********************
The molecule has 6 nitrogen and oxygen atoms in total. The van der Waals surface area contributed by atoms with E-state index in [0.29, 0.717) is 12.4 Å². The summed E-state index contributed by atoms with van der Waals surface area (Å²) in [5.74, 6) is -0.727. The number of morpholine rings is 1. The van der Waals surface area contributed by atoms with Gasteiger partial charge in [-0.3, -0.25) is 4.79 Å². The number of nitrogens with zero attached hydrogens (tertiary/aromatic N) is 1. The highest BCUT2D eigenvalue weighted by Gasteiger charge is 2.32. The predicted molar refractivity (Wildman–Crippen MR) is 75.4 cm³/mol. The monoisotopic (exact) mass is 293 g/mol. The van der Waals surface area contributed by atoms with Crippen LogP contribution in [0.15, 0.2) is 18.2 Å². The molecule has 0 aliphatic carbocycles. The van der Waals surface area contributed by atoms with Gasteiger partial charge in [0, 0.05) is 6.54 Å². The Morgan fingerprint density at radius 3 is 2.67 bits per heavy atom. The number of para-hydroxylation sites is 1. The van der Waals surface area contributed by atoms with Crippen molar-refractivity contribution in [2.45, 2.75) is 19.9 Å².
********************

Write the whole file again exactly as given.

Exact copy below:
The molecule has 6 nitrogen and oxygen atoms in total. The van der Waals surface area contributed by atoms with E-state index in [0.29, 0.717) is 12.4 Å². The summed E-state index contributed by atoms with van der Waals surface area (Å²) in [5.74, 6) is -0.727. The number of morpholine rings is 1. The van der Waals surface area contributed by atoms with Gasteiger partial charge in [-0.3, -0.25) is 4.79 Å². The number of nitrogens with zero attached hydrogens (tertiary/aromatic N) is 1. The highest BCUT2D eigenvalue weighted by Gasteiger charge is 2.32. The predicted molar refractivity (Wildman–Crippen MR) is 75.4 cm³/mol. The monoisotopic (exact) mass is 293 g/mol. The van der Waals surface area contributed by atoms with Crippen LogP contribution in [0.15, 0.2) is 18.2 Å². The molecule has 0 aliphatic carbocycles. The van der Waals surface area contributed by atoms with Gasteiger partial charge in [0, 0.05) is 6.54 Å². The Morgan fingerprint density at radius 3 is 2.67 bits per heavy atom. The number of para-hydroxylation sites is 1. The van der Waals surface area contributed by atoms with Crippen molar-refractivity contribution in [2.45, 2.75) is 19.9 Å².